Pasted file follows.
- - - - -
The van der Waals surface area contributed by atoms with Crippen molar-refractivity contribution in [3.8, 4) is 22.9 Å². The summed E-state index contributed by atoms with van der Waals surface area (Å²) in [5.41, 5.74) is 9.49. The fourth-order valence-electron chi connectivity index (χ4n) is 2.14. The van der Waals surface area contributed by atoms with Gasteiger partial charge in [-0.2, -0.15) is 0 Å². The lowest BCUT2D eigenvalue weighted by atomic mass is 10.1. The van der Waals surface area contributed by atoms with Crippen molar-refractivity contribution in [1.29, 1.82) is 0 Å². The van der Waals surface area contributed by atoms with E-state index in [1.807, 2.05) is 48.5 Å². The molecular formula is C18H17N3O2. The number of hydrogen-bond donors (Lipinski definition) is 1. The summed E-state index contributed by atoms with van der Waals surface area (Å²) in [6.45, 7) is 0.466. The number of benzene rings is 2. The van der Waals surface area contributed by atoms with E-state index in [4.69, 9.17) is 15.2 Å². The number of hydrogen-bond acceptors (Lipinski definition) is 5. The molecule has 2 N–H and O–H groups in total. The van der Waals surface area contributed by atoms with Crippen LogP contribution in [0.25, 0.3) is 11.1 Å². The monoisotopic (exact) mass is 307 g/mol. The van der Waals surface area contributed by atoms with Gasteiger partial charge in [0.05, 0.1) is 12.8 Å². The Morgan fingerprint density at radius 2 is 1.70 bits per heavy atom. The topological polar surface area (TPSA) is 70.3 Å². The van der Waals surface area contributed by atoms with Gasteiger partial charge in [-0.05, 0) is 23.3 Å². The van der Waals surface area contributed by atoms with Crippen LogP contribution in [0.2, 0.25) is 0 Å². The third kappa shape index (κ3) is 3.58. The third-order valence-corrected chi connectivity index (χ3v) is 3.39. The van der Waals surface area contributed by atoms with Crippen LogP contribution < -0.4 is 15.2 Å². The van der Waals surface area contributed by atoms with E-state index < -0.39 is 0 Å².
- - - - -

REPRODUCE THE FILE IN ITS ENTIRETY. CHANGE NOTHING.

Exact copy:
The van der Waals surface area contributed by atoms with Crippen molar-refractivity contribution in [3.8, 4) is 22.9 Å². The summed E-state index contributed by atoms with van der Waals surface area (Å²) in [5.41, 5.74) is 9.49. The fourth-order valence-electron chi connectivity index (χ4n) is 2.14. The van der Waals surface area contributed by atoms with Gasteiger partial charge in [-0.2, -0.15) is 0 Å². The lowest BCUT2D eigenvalue weighted by atomic mass is 10.1. The van der Waals surface area contributed by atoms with Crippen molar-refractivity contribution in [1.29, 1.82) is 0 Å². The van der Waals surface area contributed by atoms with E-state index in [1.807, 2.05) is 48.5 Å². The molecular formula is C18H17N3O2. The number of hydrogen-bond donors (Lipinski definition) is 1. The summed E-state index contributed by atoms with van der Waals surface area (Å²) in [6.45, 7) is 0.466. The number of benzene rings is 2. The van der Waals surface area contributed by atoms with E-state index in [4.69, 9.17) is 15.2 Å². The number of hydrogen-bond acceptors (Lipinski definition) is 5. The molecule has 2 N–H and O–H groups in total. The van der Waals surface area contributed by atoms with Crippen LogP contribution in [0.25, 0.3) is 11.1 Å². The monoisotopic (exact) mass is 307 g/mol. The van der Waals surface area contributed by atoms with Gasteiger partial charge in [0.05, 0.1) is 12.8 Å². The Morgan fingerprint density at radius 2 is 1.70 bits per heavy atom. The topological polar surface area (TPSA) is 70.3 Å². The van der Waals surface area contributed by atoms with Gasteiger partial charge in [-0.05, 0) is 23.3 Å². The van der Waals surface area contributed by atoms with Crippen LogP contribution in [0.2, 0.25) is 0 Å². The third kappa shape index (κ3) is 3.58. The third-order valence-corrected chi connectivity index (χ3v) is 3.39. The van der Waals surface area contributed by atoms with Crippen LogP contribution < -0.4 is 15.2 Å². The van der Waals surface area contributed by atoms with E-state index < -0.39 is 0 Å².